By Ian Ransom

MELBOURNE (Reuters) - With firebrand Nick Kyrgios Australia's top hope at the year's first grand slam, local fans may be set for a thrilling, if occasionally bumpy roller-coaster ride at Melbourne Park.

Kyrgios, a 21-year-old with a temper as prodigious as his talent, brings a 14th seeding and a growing esteem from higher-ranked tour rivals despite his explosive tantrums and long rap-sheet of on-court transgressions.

His last major meltdown occurred at the Shanghai Masters in October, for which he was fined $25,000 and suspended for eight weeks after clashing with fans, the chair umpire and walking off court in the middle of a point.

The outburst came just days after he won the Japan Open, his third title in a year of impressive growth and improvement, histrionics aside.

Drama never seems far away far away from Kyrgios and his leadup to Melbourne has been blighted by a knee problem which saw him limp through the Hopman Cup in Perth.

He has been salving it with cortisone patches but insisted on Saturday that he would be fit enough for his first round match against Portugal's Gastao Elias.

"Yeah, it's feeling really good. I've done four or five treatments on it," Kyrgios, a quarter-finalist at the 2015 tournament, told reporters at Melbourne Park.

"Got one more tomorrow. Yeah, it's feeling a lot better since I last competed, which was in Perth. So I've had massive improvements in my knee."

Kyrgios's knee problems have added to fitness concerns about Australia's number two Bernard Tomic, another player with a record of poor conduct both on and off the court.

Neither player has ever sounded enthused about reaching Andy Murray-like levels of fitness and Tomic, seeded 27th in Melbourne, has raised alarm bells over his weight, firstly for being too heavy and then for going on a crash diet.

STOSUR'S STRUGGLES

Tomic, who plays Brazil's Thomaz Bellucci in the first round, said he had shed 4.5 kg in a week, having been too "fat" at the Brisbane International, where he lost his opener against Spain's David Ferrer.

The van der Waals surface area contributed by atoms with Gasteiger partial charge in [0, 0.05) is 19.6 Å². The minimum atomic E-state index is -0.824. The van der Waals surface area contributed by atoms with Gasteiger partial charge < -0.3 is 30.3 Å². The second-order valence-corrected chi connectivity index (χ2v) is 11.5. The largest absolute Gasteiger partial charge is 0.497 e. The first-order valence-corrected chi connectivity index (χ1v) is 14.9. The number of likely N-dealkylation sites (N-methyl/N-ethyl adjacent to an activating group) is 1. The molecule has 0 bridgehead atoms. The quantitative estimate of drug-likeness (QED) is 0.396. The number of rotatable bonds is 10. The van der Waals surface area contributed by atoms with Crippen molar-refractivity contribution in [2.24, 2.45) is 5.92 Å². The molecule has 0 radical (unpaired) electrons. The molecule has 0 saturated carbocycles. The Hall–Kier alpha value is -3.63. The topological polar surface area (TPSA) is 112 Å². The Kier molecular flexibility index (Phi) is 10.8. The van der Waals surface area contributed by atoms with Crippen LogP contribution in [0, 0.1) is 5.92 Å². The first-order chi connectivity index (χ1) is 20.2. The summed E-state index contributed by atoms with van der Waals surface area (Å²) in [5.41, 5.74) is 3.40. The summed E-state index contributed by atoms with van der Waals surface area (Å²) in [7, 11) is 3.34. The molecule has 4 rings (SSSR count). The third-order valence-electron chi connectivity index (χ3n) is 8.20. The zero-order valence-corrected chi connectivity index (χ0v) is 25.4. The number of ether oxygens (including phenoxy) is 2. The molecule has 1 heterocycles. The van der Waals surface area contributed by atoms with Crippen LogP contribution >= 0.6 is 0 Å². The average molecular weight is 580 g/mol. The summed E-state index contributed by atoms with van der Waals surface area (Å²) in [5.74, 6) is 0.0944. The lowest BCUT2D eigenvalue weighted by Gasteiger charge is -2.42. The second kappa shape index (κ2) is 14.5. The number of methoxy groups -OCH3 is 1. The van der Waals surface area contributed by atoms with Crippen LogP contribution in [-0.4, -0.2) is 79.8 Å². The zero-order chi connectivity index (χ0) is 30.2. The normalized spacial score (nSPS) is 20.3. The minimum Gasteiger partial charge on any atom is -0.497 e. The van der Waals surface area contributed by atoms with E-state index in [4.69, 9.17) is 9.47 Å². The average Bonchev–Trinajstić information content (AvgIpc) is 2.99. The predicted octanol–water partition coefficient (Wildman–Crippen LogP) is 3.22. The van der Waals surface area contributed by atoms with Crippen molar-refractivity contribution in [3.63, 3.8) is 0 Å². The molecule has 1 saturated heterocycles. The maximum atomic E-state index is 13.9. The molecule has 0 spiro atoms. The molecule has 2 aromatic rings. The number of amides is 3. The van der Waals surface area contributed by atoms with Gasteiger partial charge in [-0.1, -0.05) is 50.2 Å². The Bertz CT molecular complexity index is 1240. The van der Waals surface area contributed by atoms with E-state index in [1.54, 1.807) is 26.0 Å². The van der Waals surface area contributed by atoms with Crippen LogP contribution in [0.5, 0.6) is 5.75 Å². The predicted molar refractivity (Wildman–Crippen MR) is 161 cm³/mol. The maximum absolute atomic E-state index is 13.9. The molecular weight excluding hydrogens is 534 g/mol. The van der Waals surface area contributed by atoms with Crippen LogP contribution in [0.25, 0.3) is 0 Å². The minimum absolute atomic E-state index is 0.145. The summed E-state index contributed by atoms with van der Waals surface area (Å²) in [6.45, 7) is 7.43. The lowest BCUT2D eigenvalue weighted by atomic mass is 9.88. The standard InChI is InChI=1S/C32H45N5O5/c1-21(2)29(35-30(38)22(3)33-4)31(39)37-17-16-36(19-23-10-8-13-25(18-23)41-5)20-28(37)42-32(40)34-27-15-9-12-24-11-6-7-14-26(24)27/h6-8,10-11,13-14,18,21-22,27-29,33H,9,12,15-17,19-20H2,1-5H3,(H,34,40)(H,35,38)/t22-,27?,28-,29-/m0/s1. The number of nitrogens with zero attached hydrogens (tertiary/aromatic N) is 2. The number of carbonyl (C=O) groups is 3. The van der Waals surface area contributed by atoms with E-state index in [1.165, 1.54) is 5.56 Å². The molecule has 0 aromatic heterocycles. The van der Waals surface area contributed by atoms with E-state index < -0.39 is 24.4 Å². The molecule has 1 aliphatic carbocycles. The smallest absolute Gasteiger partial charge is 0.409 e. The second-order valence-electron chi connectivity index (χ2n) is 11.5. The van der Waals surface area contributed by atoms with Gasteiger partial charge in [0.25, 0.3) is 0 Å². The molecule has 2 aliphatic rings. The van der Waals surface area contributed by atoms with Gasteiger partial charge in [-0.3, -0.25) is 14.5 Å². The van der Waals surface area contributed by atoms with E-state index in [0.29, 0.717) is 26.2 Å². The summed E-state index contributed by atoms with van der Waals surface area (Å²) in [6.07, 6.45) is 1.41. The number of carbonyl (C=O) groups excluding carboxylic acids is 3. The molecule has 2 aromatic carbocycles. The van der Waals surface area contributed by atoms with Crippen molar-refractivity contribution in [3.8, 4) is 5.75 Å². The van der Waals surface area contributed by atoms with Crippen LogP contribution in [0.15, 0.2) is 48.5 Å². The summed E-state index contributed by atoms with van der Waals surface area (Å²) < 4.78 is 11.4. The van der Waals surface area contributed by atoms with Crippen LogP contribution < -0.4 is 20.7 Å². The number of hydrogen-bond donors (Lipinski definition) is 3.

"There are some players not as fit as me inside the top 10, 15 in the world," the 24-year-old told reporters at Melbourne Park on Saturday, quickly wearying of the continued attention over his weight.

"Will fitness help them? I don't think so."

Former U.S. Open champion Samantha Stosur, as ever, remains Australia's top hope in the women's draw but has always suffered from crippling nerves in the spotlight of her home grand slam, where she has never surpassed the fourth round.

The 32-year-old, who meets Briton Heather Watson in the first round, remains a formidable player on her day and turned back the clock with a run to the semi-finals at the French Open last year.

But she is in the midst of a huge form slump, having not won a tour match since reaching the second round at the U.S. Open.

Australian women's number two Daria Gavrilova, who plays another Briton in Naomi Broady, may be better equipped to go deep, having fed off the crowd fervour on a run to the fourth round last year.

"I'm not really thinking about last year too much, but I know that it was pretty cool times and I had big crowds," the Russia-born 22nd seed told local media.

"That's all I play for."

(Editing by John O'Brien)